Health Sector – UHC, National Health Policy, Family Planning, Health Insurance, etc.

Two States: a comparison on access to life-saving C-sections


From UPSC perspective, the following things are important :

Prelims level: NA

Mains level: Health Governance;

Why in the News?

The study released by IIT Madras highlights the concerns related to high rates of C-section deliveries among women in Tamil Nadu, particularly in private hospitals.

  • This indicates the necessity for corrective measures to address the situation.

What is a Caesarean section? 

It is also known as C-section or cesarean delivery, which is the surgical procedure by which one or more babies are delivered through an incision in the mother’s abdomen.

It is often performed because vaginal delivery would put the mother or child at risk.


Changes in the share of births delivered by C-sections in public and private sector hospitals in India, Tamil Nadu, and Chhattisgarh between 2015-16 and 2019-21.

  • High C-section Rate in Public Hospitals: In public sector hospitals in Tamil Nadu, nearly 40% of women underwent C-sections during 2019-21.
  • High C-section Rate in Private Hospitals: Close to 64% of women underwent C-sections in private sector hospitals in Tamil Nadu during 2019-21, which is significantly higher than both the national average of around 50% and Chhattisgarh’s rate of 59%.
  • Higher than the National Average: The rate of C-section deliveries in Tamil Nadu’s public sector hospitals is substantially higher than the national average, which is approximately 16%. Additionally, it surpasses the rate in Chhattisgarh, where it stands at 10%.

Reasons behind the increase in C-section rates despite a decrease in pregnancy complications:

  • Regional Disparities: In Chhattisgarh, the likelihood of a woman undergoing a C-section in a private hospital is ten times higher than in a public hospital. This suggests potential disparities in access to high-quality healthcare services between public and private sectors, with implications for maternal health outcomes.
  • Socioeconomic Factors: The study assumes that poorer households opt for public hospitals while richer households prefer private ones for deliveries. This socioeconomic divide may contribute to inequitable access to healthcare services at the national level.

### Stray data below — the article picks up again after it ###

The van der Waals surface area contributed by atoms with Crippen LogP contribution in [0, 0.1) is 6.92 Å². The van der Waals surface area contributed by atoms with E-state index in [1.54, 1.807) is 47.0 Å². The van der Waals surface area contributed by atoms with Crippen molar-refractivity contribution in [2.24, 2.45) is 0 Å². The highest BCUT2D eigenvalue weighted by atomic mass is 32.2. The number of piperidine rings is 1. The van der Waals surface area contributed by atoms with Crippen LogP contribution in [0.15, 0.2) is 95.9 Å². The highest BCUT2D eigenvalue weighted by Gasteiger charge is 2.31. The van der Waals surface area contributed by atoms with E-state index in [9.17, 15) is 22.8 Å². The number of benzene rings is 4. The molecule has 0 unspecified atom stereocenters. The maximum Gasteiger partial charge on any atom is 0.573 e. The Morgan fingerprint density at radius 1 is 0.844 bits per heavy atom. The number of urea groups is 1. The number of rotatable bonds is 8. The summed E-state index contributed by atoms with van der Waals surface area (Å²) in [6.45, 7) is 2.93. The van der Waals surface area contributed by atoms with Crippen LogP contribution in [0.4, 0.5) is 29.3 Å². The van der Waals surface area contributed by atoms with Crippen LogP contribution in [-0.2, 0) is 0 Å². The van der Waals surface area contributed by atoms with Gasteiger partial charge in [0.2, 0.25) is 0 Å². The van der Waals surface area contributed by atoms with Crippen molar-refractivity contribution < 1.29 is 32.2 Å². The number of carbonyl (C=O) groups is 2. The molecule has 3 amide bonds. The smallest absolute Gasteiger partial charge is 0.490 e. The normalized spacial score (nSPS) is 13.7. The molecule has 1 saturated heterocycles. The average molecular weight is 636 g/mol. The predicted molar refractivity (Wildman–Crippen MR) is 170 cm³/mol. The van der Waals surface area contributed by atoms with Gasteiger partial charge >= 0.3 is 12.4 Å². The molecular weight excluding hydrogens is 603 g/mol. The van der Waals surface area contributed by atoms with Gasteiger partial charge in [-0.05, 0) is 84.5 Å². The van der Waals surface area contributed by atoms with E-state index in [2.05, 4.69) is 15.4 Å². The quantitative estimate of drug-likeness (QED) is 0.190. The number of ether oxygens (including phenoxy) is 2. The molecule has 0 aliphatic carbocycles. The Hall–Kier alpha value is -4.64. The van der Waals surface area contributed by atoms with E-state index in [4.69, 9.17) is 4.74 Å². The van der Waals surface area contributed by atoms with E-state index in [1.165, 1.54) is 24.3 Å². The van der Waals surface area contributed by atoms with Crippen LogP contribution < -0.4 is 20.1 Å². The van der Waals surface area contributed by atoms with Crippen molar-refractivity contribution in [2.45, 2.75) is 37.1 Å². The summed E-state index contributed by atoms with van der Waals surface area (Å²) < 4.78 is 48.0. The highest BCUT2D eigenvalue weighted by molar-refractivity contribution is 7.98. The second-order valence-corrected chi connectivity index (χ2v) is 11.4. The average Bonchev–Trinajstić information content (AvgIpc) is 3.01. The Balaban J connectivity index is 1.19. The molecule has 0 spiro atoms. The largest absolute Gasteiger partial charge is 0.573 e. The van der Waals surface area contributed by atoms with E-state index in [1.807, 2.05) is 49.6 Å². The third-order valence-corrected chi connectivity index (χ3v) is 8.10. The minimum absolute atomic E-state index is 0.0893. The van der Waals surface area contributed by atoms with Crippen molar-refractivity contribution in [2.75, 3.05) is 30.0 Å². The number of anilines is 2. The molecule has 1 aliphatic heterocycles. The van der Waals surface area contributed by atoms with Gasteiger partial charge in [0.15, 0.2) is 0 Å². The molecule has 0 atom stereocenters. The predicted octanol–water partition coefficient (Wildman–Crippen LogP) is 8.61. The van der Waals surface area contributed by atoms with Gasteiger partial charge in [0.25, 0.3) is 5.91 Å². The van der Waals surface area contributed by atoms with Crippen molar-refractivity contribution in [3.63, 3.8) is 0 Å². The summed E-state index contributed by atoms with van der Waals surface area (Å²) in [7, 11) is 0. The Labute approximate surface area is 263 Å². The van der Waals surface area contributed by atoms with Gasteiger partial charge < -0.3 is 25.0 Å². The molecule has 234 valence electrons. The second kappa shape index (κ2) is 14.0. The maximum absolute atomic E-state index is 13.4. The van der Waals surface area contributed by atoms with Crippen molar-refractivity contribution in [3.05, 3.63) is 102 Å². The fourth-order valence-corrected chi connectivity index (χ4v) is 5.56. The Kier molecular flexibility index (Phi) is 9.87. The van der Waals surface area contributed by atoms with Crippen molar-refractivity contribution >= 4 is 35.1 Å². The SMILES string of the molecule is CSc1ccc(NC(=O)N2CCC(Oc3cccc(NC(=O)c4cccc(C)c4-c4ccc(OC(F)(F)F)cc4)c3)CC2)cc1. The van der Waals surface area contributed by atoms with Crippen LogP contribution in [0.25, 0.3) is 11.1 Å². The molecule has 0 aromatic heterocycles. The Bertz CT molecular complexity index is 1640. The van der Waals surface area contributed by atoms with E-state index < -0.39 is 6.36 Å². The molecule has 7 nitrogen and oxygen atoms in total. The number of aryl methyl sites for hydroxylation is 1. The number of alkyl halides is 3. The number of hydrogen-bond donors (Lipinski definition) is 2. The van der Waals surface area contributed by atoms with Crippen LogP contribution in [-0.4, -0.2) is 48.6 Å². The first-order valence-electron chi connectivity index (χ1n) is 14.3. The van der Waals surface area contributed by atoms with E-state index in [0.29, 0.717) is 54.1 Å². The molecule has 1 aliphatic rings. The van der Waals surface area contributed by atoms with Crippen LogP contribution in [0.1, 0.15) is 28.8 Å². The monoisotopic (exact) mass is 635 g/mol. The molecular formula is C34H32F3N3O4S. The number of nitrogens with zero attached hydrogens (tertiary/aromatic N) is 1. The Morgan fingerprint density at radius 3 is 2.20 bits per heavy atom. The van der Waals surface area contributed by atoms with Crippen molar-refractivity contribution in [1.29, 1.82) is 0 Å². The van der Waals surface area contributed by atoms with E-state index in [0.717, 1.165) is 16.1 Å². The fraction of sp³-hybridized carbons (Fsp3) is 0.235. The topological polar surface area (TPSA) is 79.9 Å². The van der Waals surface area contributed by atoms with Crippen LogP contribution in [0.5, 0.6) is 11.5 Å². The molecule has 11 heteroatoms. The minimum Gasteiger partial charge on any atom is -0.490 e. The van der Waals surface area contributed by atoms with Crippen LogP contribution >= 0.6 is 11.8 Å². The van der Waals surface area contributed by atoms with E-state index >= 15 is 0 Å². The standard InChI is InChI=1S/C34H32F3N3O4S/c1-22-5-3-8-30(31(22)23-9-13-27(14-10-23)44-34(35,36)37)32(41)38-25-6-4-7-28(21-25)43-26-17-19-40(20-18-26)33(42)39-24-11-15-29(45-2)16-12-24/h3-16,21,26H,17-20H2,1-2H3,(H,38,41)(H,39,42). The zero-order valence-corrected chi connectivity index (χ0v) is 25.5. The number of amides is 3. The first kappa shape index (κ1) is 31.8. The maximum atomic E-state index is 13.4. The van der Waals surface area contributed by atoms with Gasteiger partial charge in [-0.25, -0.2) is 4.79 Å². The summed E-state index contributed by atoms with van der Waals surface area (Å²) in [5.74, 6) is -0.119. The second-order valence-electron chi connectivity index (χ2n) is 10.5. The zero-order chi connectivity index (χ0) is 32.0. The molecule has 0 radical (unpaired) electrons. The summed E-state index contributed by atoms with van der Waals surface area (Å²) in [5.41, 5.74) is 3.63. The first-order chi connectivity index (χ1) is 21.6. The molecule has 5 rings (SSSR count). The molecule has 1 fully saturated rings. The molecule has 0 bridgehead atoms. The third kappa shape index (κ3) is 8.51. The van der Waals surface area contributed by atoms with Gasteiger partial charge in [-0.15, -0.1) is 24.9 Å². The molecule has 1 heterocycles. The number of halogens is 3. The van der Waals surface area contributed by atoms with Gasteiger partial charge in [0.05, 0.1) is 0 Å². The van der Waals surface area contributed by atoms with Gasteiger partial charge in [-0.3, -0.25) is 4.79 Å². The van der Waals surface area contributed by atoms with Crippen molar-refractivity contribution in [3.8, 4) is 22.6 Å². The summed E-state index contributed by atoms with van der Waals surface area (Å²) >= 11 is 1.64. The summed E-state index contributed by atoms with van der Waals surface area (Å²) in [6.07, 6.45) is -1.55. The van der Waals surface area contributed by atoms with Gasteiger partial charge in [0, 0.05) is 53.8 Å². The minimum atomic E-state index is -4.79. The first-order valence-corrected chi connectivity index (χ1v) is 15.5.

• Higher Likelihood in Private Health Facilities: Women delivering in private health facilities are more likely to undergo C-sections compared to those in public facilities, with a notable disparity observed in Chhattisgarh.
  • Maternal Age and Weight Status: Factors such as maternal age (35-49) and overweight status increase the likelihood of C-section delivery.
  • High gap between Poor and Rich: In India, the gap in C-section prevalence between the poor and non-poor narrowed in private facilities, but Tamil Nadu exhibited a concerning trend where a higher percentage of the poor underwent C-sections compared to the non-poor.

Recommendations by the World Health Organization (WHO): Cesarean delivery rates should ideally not exceed 10-15% to achieve the lowest maternal and neonatal mortality rates. When C-section rates go beyond 10%, there is no significant decrease in maternal mortality. In 2021, global C-section rates surpassed 20%, and they are projected to increase to 30% by 2030.

Conclusion: Access to C-sections in Tamil Nadu shows disparities, with high rates in both public and private hospitals. Addressing regional, and socioeconomic factors and adhering to WHO recommendations are crucial for equitable maternal healthcare.

PYQ Mains 

Q Appropriate local community level healthcare intervention is a prerequisite to achieve ‘Health for All’ in India. Explain. (UPSC IAS/2018)

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